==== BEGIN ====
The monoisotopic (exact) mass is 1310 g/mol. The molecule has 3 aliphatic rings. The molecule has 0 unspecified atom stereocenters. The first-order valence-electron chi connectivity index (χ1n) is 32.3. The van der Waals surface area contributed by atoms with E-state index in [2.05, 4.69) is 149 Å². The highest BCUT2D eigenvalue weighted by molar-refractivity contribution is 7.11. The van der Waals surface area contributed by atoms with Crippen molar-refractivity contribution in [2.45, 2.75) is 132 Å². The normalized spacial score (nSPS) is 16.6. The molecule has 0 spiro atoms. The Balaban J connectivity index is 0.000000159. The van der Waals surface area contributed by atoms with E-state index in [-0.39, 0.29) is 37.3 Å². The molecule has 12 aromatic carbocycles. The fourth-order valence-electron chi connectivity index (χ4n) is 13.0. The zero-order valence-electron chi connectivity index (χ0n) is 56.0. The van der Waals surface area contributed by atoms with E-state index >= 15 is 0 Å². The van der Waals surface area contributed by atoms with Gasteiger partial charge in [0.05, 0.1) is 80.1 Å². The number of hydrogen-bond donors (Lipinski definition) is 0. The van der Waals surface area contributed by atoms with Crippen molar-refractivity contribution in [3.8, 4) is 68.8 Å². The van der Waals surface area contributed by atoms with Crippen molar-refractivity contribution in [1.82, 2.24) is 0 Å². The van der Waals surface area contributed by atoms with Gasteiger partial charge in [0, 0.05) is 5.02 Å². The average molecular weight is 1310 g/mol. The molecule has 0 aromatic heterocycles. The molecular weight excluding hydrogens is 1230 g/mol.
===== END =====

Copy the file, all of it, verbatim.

The monoisotopic (exact) mass is 1310 g/mol. The molecule has 3 aliphatic rings. The molecule has 0 unspecified atom stereocenters. The first-order valence-electron chi connectivity index (χ1n) is 32.3. The van der Waals surface area contributed by atoms with E-state index in [2.05, 4.69) is 149 Å². The highest BCUT2D eigenvalue weighted by molar-refractivity contribution is 7.11. The van der Waals surface area contributed by atoms with Crippen molar-refractivity contribution in [2.45, 2.75) is 132 Å². The normalized spacial score (nSPS) is 16.6. The molecule has 0 spiro atoms. The Balaban J connectivity index is 0.000000159. The van der Waals surface area contributed by atoms with E-state index in [-0.39, 0.29) is 37.3 Å². The molecule has 12 aromatic carbocycles. The fourth-order valence-electron chi connectivity index (χ4n) is 13.0. The zero-order valence-electron chi connectivity index (χ0n) is 56.0. The van der Waals surface area contributed by atoms with E-state index >= 15 is 0 Å². The van der Waals surface area contributed by atoms with Gasteiger partial charge in [0.05, 0.1) is 80.1 Å². The number of hydrogen-bond donors (Lipinski definition) is 0. The van der Waals surface area contributed by atoms with Crippen molar-refractivity contribution in [3.8, 4) is 68.8 Å². The van der Waals surface area contributed by atoms with Crippen molar-refractivity contribution in [1.82, 2.24) is 0 Å². The van der Waals surface area contributed by atoms with Gasteiger partial charge in [0, 0.05) is 5.02 Å². The average molecular weight is 1310 g/mol. The molecule has 0 aromatic heterocycles. The molecular weight excluding hydrogens is 1230 g/mol.